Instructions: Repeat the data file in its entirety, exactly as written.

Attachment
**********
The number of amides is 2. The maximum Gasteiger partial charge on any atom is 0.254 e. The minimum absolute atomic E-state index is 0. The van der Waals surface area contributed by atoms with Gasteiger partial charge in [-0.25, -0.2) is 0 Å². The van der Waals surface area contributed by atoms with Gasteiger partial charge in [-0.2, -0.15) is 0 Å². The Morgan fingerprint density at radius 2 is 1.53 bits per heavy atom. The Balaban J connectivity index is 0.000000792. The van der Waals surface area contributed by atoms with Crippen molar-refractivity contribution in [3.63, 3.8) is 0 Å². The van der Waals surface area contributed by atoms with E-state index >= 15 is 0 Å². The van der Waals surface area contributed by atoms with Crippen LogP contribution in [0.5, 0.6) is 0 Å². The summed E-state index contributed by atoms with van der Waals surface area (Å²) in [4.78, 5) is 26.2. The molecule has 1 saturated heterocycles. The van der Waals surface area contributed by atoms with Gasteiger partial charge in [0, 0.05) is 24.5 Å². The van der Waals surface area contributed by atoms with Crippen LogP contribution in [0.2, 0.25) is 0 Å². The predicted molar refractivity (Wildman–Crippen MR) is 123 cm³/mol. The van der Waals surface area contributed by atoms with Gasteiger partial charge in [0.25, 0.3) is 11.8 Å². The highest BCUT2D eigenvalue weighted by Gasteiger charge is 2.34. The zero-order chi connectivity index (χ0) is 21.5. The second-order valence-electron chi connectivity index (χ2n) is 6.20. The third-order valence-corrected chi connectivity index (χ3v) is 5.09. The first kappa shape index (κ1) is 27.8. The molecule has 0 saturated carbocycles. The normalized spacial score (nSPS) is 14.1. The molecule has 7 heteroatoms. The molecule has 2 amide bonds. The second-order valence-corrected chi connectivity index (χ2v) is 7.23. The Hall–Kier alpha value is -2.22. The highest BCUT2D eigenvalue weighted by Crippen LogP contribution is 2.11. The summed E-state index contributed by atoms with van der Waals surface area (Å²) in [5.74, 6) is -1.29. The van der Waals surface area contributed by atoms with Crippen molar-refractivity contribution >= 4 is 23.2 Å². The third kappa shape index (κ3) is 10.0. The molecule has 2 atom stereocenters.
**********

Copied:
The number of amides is 2. The maximum Gasteiger partial charge on any atom is 0.254 e. The minimum absolute atomic E-state index is 0. The van der Waals surface area contributed by atoms with Gasteiger partial charge in [-0.25, -0.2) is 0 Å². The van der Waals surface area contributed by atoms with Gasteiger partial charge in [-0.2, -0.15) is 0 Å². The Morgan fingerprint density at radius 2 is 1.53 bits per heavy atom. The Balaban J connectivity index is 0.000000792. The van der Waals surface area contributed by atoms with Crippen molar-refractivity contribution in [3.63, 3.8) is 0 Å². The van der Waals surface area contributed by atoms with E-state index >= 15 is 0 Å². The van der Waals surface area contributed by atoms with Crippen LogP contribution in [0.5, 0.6) is 0 Å². The summed E-state index contributed by atoms with van der Waals surface area (Å²) in [4.78, 5) is 26.2. The molecule has 1 saturated heterocycles. The van der Waals surface area contributed by atoms with Gasteiger partial charge in [0, 0.05) is 24.5 Å². The van der Waals surface area contributed by atoms with Crippen LogP contribution in [0.2, 0.25) is 0 Å². The predicted molar refractivity (Wildman–Crippen MR) is 123 cm³/mol. The van der Waals surface area contributed by atoms with Gasteiger partial charge in [0.25, 0.3) is 11.8 Å². The highest BCUT2D eigenvalue weighted by Gasteiger charge is 2.34. The zero-order chi connectivity index (χ0) is 21.5. The second-order valence-electron chi connectivity index (χ2n) is 6.20. The third-order valence-corrected chi connectivity index (χ3v) is 5.09. The first kappa shape index (κ1) is 27.8. The molecule has 0 saturated carbocycles. The normalized spacial score (nSPS) is 14.1. The molecule has 7 heteroatoms. The molecule has 2 amide bonds. The second-order valence-corrected chi connectivity index (χ2v) is 7.23. The Hall–Kier alpha value is -2.22. The highest BCUT2D eigenvalue weighted by Crippen LogP contribution is 2.11. The summed E-state index contributed by atoms with van der Waals surface area (Å²) in [5.74, 6) is -1.29. The van der Waals surface area contributed by atoms with Crippen molar-refractivity contribution >= 4 is 23.2 Å². The third kappa shape index (κ3) is 10.0. The molecule has 2 atom stereocenters.